Mozart - Aria for Soprano and Orchestra "Per pietà, bell'idol mio Wolfgang Amadeus Mozart (1756 - 1791) Concert Aria for Soprano and Orchestra "Per pietà, bell'idol mio" in C major, KV 78 ·Andante con moto Soprano: Lucia Popp Leopold Hager / Mozarteum-Orchester Salzburg Orchestation: · 2 Oboes · 2 Cornos (C) · [2 Bassoons (optional)] · Strings Pietro Metastasio's libretti are today associated almost exclusively with Baroque and early Classical settings, but they retained some of their popularity even into the early Romantic period, with both Rossini and Bellini utilizing them. This is one of the most operatic of Bellini's songs, with more than a few devices much more frequently found in arias than in his songs. The piece opens with a hurried piano introduction that immediately sets a theatrical mood, with dramatic chords. The vocal melody is first taken at a quick pace and is generally simple, though it ends with a few rather theatrical reprises with dramatic changes of dynamics and tempo. The da capo repetition ends with overtly operatic touches from both voice and accompaniment, including the traditional operatic thundering flourish of an ending from the piano. ~ Anne Feeney, All Music Guide. Composed in 1766, in The Hague. Text from Metastasio "Artarerse", Act II, scene 11: Per pietà, bell'idol mio, non mi dir ch'io sono ingrato; infelice e sventurato abbastanza il Ciel mi fa. Se fedele a te son io, se mi struggo ai tuoi bei lumi, sallo amor, lo sanno i Numi il mio core, il tuo lo sa. Translation to English: For pity's sake, my ...
Estudio Brillante (Francisco Tárrega)_21, Classical Guitar Study
Estudio Brillante (Francisco Tárrega)_21, Classical Guitar Study FREE sheet music download, www.joeno1.net contact Joe, www.joeno1.net This is a practice recording on September 18th, 2009. I re-arrange the fingering every time I pick up this study. This time I changed quite a lot. I feel good about it. It works better for me. It looks so easy by watching the video. Check my blog for more detail, Donate: j.mp
Leoš Janáček - String Quartet No. 2, 'Intimate Letters' (1 of 4
Leoš Janáček - String Quartet No. 2, 'Intimate Letters' (1 of 4 Unusually for a classical work, the nickname "Intimate Letters" was given by the composer, as it was inspired by his long and spiritual friendship with Kamila Stösslová, a married woman 38 years his junior. The composition was intended to reflect the character of their relationship as revealed in more than 700 letters they exchanged with each other. The viola assumes a prominent role throughout the composition, as this instrument is intended to personify Kamila. The viola part was originally written for a viola d'amore, however the conventional viola was substituted when Janáček found the viola d'amore did not match the texture. Milan Škampa of the Smetana Quartet has interpreted the third "letter", or movement, as a lullaby for the son that Janáček and Kamila Stösslová never had together. The work is essentially tonal albeit not in the traditional sense. For example, the work closes with six D-flat major chords (Janáček's favourite chord), but with the added dissonance of an E-flat.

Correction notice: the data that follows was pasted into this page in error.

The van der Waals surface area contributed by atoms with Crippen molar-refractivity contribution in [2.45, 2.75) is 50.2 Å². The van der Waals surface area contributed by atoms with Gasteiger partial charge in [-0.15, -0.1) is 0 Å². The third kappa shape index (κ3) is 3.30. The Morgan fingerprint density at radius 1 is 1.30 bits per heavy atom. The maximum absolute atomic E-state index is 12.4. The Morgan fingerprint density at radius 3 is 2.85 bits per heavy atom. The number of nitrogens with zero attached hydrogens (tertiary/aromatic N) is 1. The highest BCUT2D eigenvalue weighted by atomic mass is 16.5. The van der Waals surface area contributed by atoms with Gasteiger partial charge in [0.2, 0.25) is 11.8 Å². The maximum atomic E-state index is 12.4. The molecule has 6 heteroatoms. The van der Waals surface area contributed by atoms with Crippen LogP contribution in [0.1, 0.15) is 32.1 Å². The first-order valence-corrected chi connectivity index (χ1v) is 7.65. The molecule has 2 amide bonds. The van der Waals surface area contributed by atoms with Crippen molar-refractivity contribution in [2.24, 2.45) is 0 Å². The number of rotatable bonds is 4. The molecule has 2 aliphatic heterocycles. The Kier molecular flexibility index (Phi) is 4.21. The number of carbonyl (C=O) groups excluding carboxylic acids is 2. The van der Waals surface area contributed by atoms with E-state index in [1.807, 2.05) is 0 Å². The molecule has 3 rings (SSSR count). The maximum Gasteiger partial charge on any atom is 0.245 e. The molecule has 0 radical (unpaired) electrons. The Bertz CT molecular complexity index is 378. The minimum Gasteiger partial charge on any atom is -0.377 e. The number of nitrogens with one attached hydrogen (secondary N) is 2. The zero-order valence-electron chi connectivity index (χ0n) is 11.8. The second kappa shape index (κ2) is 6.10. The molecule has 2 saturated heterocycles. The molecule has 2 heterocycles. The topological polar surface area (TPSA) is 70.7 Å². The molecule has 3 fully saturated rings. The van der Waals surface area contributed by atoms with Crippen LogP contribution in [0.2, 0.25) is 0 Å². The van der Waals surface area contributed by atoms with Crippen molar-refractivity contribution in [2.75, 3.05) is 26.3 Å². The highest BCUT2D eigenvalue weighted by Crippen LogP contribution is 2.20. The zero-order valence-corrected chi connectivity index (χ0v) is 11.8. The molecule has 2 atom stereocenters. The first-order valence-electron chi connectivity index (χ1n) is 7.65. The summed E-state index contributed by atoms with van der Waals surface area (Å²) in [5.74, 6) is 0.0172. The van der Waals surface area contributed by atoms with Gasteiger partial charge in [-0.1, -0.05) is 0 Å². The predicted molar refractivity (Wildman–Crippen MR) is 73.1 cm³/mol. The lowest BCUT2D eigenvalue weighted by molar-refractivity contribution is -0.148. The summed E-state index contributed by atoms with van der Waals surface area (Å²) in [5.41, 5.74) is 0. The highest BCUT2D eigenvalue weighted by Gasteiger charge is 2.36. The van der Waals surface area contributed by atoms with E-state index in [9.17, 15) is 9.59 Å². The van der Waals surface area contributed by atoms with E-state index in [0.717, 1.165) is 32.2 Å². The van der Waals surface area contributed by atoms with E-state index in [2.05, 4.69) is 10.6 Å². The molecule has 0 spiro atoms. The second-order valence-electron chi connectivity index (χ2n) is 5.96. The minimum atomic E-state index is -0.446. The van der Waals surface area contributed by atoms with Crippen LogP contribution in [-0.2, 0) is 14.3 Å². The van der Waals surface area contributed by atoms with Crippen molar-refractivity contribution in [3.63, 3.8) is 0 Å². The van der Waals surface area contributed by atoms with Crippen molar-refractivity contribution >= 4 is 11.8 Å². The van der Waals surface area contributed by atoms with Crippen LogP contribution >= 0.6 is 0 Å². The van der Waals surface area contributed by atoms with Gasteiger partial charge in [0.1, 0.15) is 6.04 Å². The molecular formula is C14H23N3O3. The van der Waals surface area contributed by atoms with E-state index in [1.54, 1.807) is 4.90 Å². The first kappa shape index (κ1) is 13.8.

Anton Diabelli : Sonatina in F major, Op. 168 No. 1
Anton Diabelli : Sonatina in F major, Op. 168 No. 1 Moderato cantabile; Andante cantabile; Allegretto -------------------------------------------------------------------------------------------------------------------------------- The Austrian composer and music publisher Anton Diabelli (1781-1858) is remembered for two things. First, there was the waltz he sent around to various composers of the day in 1819, requesting them to write variations for an anthology. The challenge was, of course, best met by Beethoven, who wrote a whole set. Second, there are the eleven sonatinas (Opp. 151 and 168), which are still studied by many students to this day. I had never systematically studied them, although I probably learned one or two movements as a boy. However, I was given a copy of the Op. 168 set recently, and got much pleasure from playing through them - admiring the way Diabelli distilled the essence of a late classical sonata into miniature forms. Just for a change, I have used a different camera angle for this video - but anyone learning this piece should not copy my hand movements, as I have acquired some unusual mannerisms through the years! ---------------------------------------------------------------------------------------------------------------------------------- Played by Phillip Sear www.psear.co.uk